Agricultural Ontologies in Use: Breeding API
The Ontologies Community of Practice is engaged in the development of ontologies for agricultural research. In a series of blog posts, we’ll take a look at ongoing ontologies projects and developments.
Release of Version 1.3 and Progress on Version 2.0
Over the past year, the BrAPI project has made significant progress. Looking at development of the specification, the latest stable release is Version 1.3, and work has begun on Version 2.0.
Version 1.3 introduced the move to fully adopt OpenAPI 3 as the documentation standard, along with a new set of documentation hosted on SwggerHub. The version was assessed by the BrAPI community during the last community hackathon, and it contains the basic models and methods for controlling phenotypic data in a variety of use cases, as well as a new paradigm for search queries and a variety of smaller bug fixes.
Version 2.0 will expand on that basic functionality and include a rewrite of the genotyping specification.
There have been two successful BrAPI community hackathons in the past year. The first was hosted at the International Maize and Wheat Improvement Center (CIMMYT) in Texcoco, Mexico, and the second was hosted by Wageningen University and Research in Wageningen, Netherlands.
The hackathons have grown in productivity and popularity. At the most recent hackathon, about one third of attendees were new to the community, and everyone was able to show progress from the week of hacking.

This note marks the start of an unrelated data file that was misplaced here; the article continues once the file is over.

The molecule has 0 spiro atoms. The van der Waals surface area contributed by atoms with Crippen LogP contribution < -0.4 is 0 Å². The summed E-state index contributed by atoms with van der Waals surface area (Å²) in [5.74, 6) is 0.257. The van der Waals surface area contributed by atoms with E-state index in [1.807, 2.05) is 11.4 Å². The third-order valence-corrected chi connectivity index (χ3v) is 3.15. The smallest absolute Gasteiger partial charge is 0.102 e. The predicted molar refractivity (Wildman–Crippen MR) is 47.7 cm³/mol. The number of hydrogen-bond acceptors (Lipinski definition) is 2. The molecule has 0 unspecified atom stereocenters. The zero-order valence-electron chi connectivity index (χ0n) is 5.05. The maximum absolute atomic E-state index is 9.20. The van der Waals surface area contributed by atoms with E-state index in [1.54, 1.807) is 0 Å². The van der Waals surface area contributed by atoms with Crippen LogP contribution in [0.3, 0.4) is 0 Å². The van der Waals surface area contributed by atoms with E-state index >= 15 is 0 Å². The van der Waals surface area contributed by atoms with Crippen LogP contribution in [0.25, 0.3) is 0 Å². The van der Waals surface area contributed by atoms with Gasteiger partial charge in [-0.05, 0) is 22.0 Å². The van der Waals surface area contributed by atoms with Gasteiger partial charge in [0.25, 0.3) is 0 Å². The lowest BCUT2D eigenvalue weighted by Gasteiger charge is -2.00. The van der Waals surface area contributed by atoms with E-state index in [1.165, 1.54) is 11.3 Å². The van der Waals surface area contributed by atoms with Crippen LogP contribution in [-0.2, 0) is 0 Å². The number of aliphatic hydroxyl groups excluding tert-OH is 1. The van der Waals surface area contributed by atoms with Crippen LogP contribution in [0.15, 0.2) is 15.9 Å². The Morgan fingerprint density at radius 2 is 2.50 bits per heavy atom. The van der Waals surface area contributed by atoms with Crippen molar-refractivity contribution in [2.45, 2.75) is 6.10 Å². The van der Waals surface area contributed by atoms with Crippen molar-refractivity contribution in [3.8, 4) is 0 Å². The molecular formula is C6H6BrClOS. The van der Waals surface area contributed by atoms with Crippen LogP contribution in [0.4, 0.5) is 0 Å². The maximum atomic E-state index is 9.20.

The Automated Sample Submission Project
A focused group within the BrAPI community has been working hard over the past year on the Automated Sample Submission project. The project is an effort to automate the process of submitting samples to a genotyping vendor and obtaining the resulting data.
Currently this process is slow and prone to human error, but with BrAPI, we were able to show that the data flow process can be automated and passed electronically via API. Although there is still work to be done on this project before it is ready for production, several groups have already begun implementing their own versions of this automated data flow.
Publication of a Paper
Last but not least, in May 2019, the BrAPI community manuscript was accepted for publishing in Bioinformatics. The manuscript was a long time coming and a lot of effort by members of the BrAPI community. We are proud to see it accepted.
For more detailed updates from the BrAPI community, visit the “News” section on our website.
August 27, 2019
Ithaca New York